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Sculptures at the Kailasa Temple. ©Thinkstock.

Construction: It is unbelievable that this 32-meter high monolithic structure has been carved out to T, from top to bottom. The number of labor involved in the construction of this majestic rock-carved temple is something that leaves one brooding about it. 

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The top (Vimana) of the Temple. ©Lana Kray/ Shutterstock

The immense amount of cost and labor required to cut the ashlars from the quarry to build such a structure would have been unimaginable. The transportation of the ashlars to the site and then the site masons chiseling those to desired shapes and sizes is an ample amount of work during those days. In contrast to this, it was much more economical and easy in terms of labor and expenses to cut out a huge mass from a rock mountain and sculpt it into a colossal temple in situ. Moreover, it did not need the high technology of combining ashlars so tightly to be able to endure earthquakes. Hence, the temple is monolithic. Also in the case of ashlars masonry, in which the structure is built from bottom to top, the requirement of scaffolding is an additional cost that was ruled out in case of carving the rock mountain from top to bottom, hence making it cost-effective.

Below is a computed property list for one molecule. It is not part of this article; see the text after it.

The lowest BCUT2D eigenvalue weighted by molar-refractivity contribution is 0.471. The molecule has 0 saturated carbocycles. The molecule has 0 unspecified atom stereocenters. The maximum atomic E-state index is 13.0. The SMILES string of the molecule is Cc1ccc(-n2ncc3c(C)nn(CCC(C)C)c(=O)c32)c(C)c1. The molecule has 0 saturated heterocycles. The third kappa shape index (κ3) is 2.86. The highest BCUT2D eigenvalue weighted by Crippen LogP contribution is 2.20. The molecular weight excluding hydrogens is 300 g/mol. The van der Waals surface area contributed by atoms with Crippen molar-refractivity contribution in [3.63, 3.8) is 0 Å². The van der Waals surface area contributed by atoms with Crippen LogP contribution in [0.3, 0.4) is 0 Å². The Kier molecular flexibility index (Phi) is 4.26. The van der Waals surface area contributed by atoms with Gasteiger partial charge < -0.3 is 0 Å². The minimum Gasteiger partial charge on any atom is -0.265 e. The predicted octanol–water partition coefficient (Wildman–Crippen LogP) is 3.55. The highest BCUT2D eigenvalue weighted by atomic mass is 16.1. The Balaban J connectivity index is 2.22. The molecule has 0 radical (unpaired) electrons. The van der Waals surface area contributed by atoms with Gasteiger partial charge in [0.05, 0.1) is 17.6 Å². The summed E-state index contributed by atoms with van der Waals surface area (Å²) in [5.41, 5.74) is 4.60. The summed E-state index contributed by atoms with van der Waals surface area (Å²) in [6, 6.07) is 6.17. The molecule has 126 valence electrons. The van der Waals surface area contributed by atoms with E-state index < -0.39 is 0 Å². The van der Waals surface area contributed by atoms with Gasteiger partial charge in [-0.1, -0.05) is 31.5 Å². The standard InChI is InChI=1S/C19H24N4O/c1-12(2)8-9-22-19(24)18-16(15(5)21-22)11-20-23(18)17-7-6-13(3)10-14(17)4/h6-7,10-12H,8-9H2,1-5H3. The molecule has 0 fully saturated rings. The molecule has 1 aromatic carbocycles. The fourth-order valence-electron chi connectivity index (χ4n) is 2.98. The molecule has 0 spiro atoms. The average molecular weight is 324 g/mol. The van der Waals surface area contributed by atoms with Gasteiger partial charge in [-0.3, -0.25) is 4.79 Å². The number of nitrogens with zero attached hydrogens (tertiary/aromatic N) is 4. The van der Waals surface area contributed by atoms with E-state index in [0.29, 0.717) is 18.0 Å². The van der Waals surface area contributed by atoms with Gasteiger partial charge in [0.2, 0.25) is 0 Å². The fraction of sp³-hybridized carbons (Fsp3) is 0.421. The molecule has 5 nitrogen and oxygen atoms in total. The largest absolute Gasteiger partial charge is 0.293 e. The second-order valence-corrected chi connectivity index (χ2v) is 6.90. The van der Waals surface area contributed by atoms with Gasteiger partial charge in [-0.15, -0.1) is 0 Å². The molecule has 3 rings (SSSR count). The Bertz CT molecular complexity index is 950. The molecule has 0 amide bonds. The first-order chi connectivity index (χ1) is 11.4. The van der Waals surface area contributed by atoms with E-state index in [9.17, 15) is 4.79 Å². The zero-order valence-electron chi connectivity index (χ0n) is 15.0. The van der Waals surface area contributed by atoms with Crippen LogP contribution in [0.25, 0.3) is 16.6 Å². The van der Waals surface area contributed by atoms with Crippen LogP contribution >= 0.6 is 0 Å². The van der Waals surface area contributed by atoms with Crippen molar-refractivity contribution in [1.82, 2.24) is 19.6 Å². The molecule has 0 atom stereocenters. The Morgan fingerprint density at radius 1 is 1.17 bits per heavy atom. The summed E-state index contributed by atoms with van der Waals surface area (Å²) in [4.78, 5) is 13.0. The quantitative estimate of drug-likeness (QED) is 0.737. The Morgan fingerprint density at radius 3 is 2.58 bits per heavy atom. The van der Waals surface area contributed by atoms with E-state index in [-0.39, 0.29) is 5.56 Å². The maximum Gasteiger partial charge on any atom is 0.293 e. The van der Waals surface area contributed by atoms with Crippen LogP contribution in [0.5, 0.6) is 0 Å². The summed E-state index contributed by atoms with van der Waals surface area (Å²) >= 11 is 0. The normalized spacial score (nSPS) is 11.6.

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The carvings at Kailasa Temple. ©Leonid Andronov/Shutterstock

The construction period of this massive rock-cut temple is believed to be two and a half decades. Some archaeologists claim that during the construction of this temple, a total of 2,00,000 tonnes (Another estimation is found between 1,50,000 to 4,00,000 tonnes) of rock were excavated out of a vertical basalt cliff situated amidst the Charanandri Hills. It is also believed that the carving of this magnificent temple is done using simple tools like chisels and hammers. 

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The Mandapa roof. ©(Y. Shishido/ CC BY SA3.)

Sustainability: One of the biggest takeaways for our generation is the environmental concern raised these days, which has been beautifully taken care of during those times of rock-cut temples. Long before the ideas of sustainable living or green buildings came up, our ancestors who were part of the planning and design of this structure believed to live in harmony with the context and surroundings. This temple was carved out in such a manner that it blended in well with the contextual landscape of the area with little or no harm to it. Also, they worked with what they had “the rock” and ruled out the idea of building out of some foreign material unavailable in the region. Alas, in this era of modernism, we believe in bulldozing and blowing up our ways to become a developed nation.

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The Kailasa Temple with its context. ©www.indiaheritagesites.wordpress.com
Author

Ayesha Nathani, is an ‘extra’ fanatic and ambitious Architecture student, who has enough room for creativity with a touch of rationality. She believes writing an architectural content would enhance the world of drawings and sketches.